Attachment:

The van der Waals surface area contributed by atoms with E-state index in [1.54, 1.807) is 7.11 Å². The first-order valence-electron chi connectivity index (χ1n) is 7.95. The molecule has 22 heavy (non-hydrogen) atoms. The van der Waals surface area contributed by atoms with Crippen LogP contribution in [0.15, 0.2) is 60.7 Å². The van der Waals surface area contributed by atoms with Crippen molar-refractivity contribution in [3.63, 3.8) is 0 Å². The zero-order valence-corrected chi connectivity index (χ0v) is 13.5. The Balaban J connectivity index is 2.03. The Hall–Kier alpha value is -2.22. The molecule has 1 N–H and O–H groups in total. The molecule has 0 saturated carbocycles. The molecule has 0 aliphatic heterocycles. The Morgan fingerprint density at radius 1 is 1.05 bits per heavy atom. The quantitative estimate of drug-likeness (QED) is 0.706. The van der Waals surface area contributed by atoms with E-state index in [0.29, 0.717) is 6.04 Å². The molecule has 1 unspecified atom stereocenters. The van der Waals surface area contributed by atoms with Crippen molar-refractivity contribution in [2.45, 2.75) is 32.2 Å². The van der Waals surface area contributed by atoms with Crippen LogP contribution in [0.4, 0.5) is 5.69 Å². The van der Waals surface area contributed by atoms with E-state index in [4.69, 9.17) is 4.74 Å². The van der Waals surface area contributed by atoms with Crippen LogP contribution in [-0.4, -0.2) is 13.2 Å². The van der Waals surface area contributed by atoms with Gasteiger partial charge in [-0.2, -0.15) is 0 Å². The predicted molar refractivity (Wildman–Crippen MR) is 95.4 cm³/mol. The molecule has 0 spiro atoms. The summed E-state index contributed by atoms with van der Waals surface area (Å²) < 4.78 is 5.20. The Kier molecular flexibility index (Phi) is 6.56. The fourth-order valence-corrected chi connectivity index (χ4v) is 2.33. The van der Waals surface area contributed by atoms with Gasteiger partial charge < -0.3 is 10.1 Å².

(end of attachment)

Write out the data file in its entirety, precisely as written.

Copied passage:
The van der Waals surface area contributed by atoms with E-state index in [1.54, 1.807) is 7.11 Å². The first-order valence-electron chi connectivity index (χ1n) is 7.95. The molecule has 22 heavy (non-hydrogen) atoms. The van der Waals surface area contributed by atoms with Crippen LogP contribution in [0.15, 0.2) is 60.7 Å². The van der Waals surface area contributed by atoms with Crippen molar-refractivity contribution in [3.63, 3.8) is 0 Å². The zero-order valence-corrected chi connectivity index (χ0v) is 13.5. The Balaban J connectivity index is 2.03. The Hall–Kier alpha value is -2.22. The molecule has 1 N–H and O–H groups in total. The molecule has 0 saturated carbocycles. The molecule has 0 aliphatic heterocycles. The Morgan fingerprint density at radius 1 is 1.05 bits per heavy atom. The quantitative estimate of drug-likeness (QED) is 0.706. The van der Waals surface area contributed by atoms with E-state index in [0.29, 0.717) is 6.04 Å². The molecule has 1 unspecified atom stereocenters. The van der Waals surface area contributed by atoms with Crippen molar-refractivity contribution in [2.45, 2.75) is 32.2 Å². The van der Waals surface area contributed by atoms with Crippen LogP contribution in [0.4, 0.5) is 5.69 Å². The van der Waals surface area contributed by atoms with E-state index in [4.69, 9.17) is 4.74 Å². The van der Waals surface area contributed by atoms with Crippen LogP contribution in [-0.4, -0.2) is 13.2 Å². The van der Waals surface area contributed by atoms with Gasteiger partial charge in [-0.2, -0.15) is 0 Å². The predicted molar refractivity (Wildman–Crippen MR) is 95.4 cm³/mol. The molecule has 0 spiro atoms. The summed E-state index contributed by atoms with van der Waals surface area (Å²) < 4.78 is 5.20. The Kier molecular flexibility index (Phi) is 6.56. The fourth-order valence-corrected chi connectivity index (χ4v) is 2.33. The van der Waals surface area contributed by atoms with Gasteiger partial charge < -0.3 is 10.1 Å².